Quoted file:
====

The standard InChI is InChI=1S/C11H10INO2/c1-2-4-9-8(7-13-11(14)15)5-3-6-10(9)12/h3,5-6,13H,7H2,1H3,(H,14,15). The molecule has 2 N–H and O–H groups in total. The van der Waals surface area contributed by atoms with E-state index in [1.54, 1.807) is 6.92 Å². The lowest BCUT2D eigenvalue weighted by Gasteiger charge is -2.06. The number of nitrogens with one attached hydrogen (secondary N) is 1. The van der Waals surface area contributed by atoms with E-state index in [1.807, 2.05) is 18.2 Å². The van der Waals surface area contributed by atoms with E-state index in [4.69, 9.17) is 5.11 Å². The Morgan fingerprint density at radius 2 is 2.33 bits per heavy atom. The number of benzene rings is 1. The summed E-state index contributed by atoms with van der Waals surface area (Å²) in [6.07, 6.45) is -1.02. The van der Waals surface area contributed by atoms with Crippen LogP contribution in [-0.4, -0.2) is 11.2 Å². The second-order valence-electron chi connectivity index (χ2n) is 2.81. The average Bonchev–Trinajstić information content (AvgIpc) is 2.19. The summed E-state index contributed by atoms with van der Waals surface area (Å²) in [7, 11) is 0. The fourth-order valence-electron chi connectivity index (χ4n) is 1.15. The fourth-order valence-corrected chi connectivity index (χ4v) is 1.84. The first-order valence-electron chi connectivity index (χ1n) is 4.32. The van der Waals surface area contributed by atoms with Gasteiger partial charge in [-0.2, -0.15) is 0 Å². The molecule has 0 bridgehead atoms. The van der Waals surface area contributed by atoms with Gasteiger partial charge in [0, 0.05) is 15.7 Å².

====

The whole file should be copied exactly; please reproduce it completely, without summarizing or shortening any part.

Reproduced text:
The standard InChI is InChI=1S/C11H10INO2/c1-2-4-9-8(7-13-11(14)15)5-3-6-10(9)12/h3,5-6,13H,7H2,1H3,(H,14,15). The molecule has 2 N–H and O–H groups in total. The van der Waals surface area contributed by atoms with E-state index in [1.54, 1.807) is 6.92 Å². The lowest BCUT2D eigenvalue weighted by Gasteiger charge is -2.06. The number of nitrogens with one attached hydrogen (secondary N) is 1. The van der Waals surface area contributed by atoms with E-state index in [1.807, 2.05) is 18.2 Å². The van der Waals surface area contributed by atoms with E-state index in [4.69, 9.17) is 5.11 Å². The Morgan fingerprint density at radius 2 is 2.33 bits per heavy atom. The number of benzene rings is 1. The summed E-state index contributed by atoms with van der Waals surface area (Å²) in [6.07, 6.45) is -1.02. The van der Waals surface area contributed by atoms with Crippen LogP contribution in [-0.4, -0.2) is 11.2 Å². The second-order valence-electron chi connectivity index (χ2n) is 2.81. The average Bonchev–Trinajstić information content (AvgIpc) is 2.19. The summed E-state index contributed by atoms with van der Waals surface area (Å²) in [7, 11) is 0. The fourth-order valence-electron chi connectivity index (χ4n) is 1.15. The fourth-order valence-corrected chi connectivity index (χ4v) is 1.84. The first-order valence-electron chi connectivity index (χ1n) is 4.32. The van der Waals surface area contributed by atoms with Gasteiger partial charge in [-0.2, -0.15) is 0 Å². The molecule has 0 bridgehead atoms. The van der Waals surface area contributed by atoms with Gasteiger partial charge in [0, 0.05) is 15.7 Å².